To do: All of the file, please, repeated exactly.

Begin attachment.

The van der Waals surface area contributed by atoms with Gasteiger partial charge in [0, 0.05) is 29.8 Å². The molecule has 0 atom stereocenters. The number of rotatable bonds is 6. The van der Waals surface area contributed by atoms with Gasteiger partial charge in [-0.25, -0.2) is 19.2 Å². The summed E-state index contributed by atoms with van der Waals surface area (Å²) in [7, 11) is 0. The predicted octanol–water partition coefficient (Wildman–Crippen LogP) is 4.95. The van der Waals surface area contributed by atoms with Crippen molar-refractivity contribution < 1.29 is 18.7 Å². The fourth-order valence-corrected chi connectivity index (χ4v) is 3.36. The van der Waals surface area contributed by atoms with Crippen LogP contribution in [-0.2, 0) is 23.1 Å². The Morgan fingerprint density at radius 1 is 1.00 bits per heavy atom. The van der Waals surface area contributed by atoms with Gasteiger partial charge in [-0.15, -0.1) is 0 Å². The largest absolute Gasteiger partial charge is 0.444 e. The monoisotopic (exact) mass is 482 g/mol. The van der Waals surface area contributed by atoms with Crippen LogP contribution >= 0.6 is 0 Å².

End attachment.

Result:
The van der Waals surface area contributed by atoms with Gasteiger partial charge in [0, 0.05) is 29.8 Å². The molecule has 0 atom stereocenters. The number of rotatable bonds is 6. The van der Waals surface area contributed by atoms with Gasteiger partial charge in [-0.25, -0.2) is 19.2 Å². The summed E-state index contributed by atoms with van der Waals surface area (Å²) in [7, 11) is 0. The predicted octanol–water partition coefficient (Wildman–Crippen LogP) is 4.95. The van der Waals surface area contributed by atoms with Crippen molar-refractivity contribution < 1.29 is 18.7 Å². The fourth-order valence-corrected chi connectivity index (χ4v) is 3.36. The van der Waals surface area contributed by atoms with Crippen LogP contribution in [-0.2, 0) is 23.1 Å². The Morgan fingerprint density at radius 1 is 1.00 bits per heavy atom. The van der Waals surface area contributed by atoms with Gasteiger partial charge in [-0.15, -0.1) is 0 Å². The largest absolute Gasteiger partial charge is 0.444 e. The monoisotopic (exact) mass is 482 g/mol. The van der Waals surface area contributed by atoms with Crippen LogP contribution >= 0.6 is 0 Å².